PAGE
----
ECU-led group addresses housing needs in eastern North Carolina
East Carolina University’s Office of Research, Economic Development and Engagement (REDE) is addressing the housing needs for low-and moderate-income families in northeast North Carolina.
Under the guidance of REDE, the newly formed Choanoke Area HOME Consortium has been granted multiyear funding from the U.S Department of Housing and Urban Development (HUD) for up to $733,850 annually for the first three years, with a renewal for reoccurring annual funding of a similar amount after the first three years. The funding allocation will begin in July 2023.
The affordable housing funds will be divided among the communities that make up the consortium, including:
- Bertie County — Aulander, Askewville, Colerain, Kelford, Lewiston-Woodville, Powellsville, Roxobel and Windsor
- Halifax County — Enfield, Halifax, Hobgood, Littleton, Roanoke Rapids, Scotland Neck and Weldon
- Hertford County — Ahoskie, Cofield, Como, Harrellsville, Murfreesboro and Winton
- Martin County — Bear Grass, Everetts, Hamilton, Hassell, Jamesville, Oak City, Parmele, Robersonville and Williamston
- Northampton County — Conway, Garysburg, Gaston, Jackson, Lasker, Rich Square, Severn and Woodland
Halifax County was elected to serve as the lead entity for the consortium and will work with the Choanoke Area Development Association (CADA) to administer the program activities and funding.
The collaboration that led to this funding opportunity began in January 2020 when the SECU Foundation started the Rural Opportunity Grant Program to address key challenges in specific regions of the state. The availability and accessibility of affordable housing was identified as a need for northeastern North Carolina.
A longtime partner of ECU, the foundation tapped into the university’s resources and expertise to develop a plan to address the housing issue. ECU’s REDE office works to assist regional transformation efforts by providing research, innovations, resources and connections that lead to lasting impacts and positive outcomes for the area.
Prepared to tackle the challenge, director of research and innovation campus development Merrill Flood said, “It was important to us that it was not a ‘one-off’ funding source. That does not help anyone. Development of a program with long-term sustainability and consistent resourcing had to be the end result, in my mind.”
An ECU alum, Flood worked 29 years for the city of Greenville as a planner, then as director of community development, and retired as an assistant city manager. He returned to ECU to teach planning and is leading the development of the East Carolina Research and Innovation Campus as part of the office of economic and community engagement within REDE.
Flood said he became aware of the HOME consortium program when working for the city and introduced the option as a solution to affordable housing needs.
“I created a HOME consortium in 1997 when I was with the city of Greenville and oversaw it for about 12 years,” Flood said. “The HOME consortium program and its various funding categories were created in 1992 by the Cranston-Gonzalez Affordable Housing Act. Consortia are geographically connected units of local government who agree, by execution of a joint cooperation agreement, to be considered for a direct formula allocation funding from HUD under the HOME consortium category of funding.”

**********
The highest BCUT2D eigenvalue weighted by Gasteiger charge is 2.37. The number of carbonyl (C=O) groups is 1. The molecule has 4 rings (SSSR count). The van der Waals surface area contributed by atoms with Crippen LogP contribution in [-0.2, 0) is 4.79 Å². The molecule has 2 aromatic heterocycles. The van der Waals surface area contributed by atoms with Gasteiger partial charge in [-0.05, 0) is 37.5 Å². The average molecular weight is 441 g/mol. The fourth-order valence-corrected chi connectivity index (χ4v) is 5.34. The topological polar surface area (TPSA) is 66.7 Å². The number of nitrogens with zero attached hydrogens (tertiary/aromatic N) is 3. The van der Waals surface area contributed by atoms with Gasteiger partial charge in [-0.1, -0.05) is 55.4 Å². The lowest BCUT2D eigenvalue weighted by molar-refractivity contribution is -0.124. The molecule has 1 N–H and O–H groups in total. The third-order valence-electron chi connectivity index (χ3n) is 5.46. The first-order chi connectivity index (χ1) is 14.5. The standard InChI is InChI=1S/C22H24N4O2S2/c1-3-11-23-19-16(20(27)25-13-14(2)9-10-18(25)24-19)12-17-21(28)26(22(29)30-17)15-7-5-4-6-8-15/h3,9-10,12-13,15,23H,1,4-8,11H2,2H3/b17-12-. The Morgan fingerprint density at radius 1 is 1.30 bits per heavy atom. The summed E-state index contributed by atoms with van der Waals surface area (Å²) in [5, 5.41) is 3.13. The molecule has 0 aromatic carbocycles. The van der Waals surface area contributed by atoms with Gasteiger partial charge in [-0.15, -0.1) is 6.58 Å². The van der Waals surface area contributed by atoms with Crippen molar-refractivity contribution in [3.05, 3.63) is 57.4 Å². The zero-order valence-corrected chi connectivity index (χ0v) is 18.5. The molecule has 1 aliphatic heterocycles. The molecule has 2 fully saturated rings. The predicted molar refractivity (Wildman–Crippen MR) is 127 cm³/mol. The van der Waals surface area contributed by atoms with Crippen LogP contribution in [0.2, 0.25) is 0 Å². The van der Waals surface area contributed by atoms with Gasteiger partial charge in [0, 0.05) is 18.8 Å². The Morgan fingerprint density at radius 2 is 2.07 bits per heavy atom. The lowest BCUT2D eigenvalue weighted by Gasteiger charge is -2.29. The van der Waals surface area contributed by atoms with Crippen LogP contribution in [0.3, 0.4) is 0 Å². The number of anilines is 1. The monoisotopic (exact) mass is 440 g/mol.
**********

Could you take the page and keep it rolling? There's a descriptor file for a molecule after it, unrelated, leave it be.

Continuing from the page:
The HOME program would allow the identified communities to address affordable housing needs on a regional level and in a coordinated way.
“With consistent housing funds, communities find that they can better leverage outside investments for affordable housing production, allocation and preservation,” Flood said.
ECU led the discussions with representatives in each identified municipality, guided them on the opportunity, and provided them with pre-submission materials to be considered for eligibility.
The program participants agreed to pursue funding.
“It’s a big win for this region,” Flood said. “This is critical to their long-term economic vitality, growth and development.”
Sharon Paynter, ECU’s acting chief research and engagement officer, said, “When the SECU Foundation came to us with the opportunity to work on affordable housing in northeastern North Carolina, we embarked on quite a journey to find a feasible option that would have impact on the problem. I’m certain that the resulting consortium has the potential to improve safe and accessible housing options for years to come.”
Also part of the REDE team in this effort were Elizabeth Hodge and university program specialist Cassandra Keel.
The SECU Foundation provided CADA $40,000 to fund the completion of the required 5-year consolidated plan and 1-year action plan for the Consortium. The State of North Carolina has certified CADA to direct the activities of the HOME Consortium.
As for the university’s role in this successful service, Flood assures that ECU will continue to support the region as they work toward a solution for affordable housing.
“Our office continues to educate and advise the consortium on the startup of the program, provide data profiles of their individual communities and point them to other resources to address their needs,” Flood said.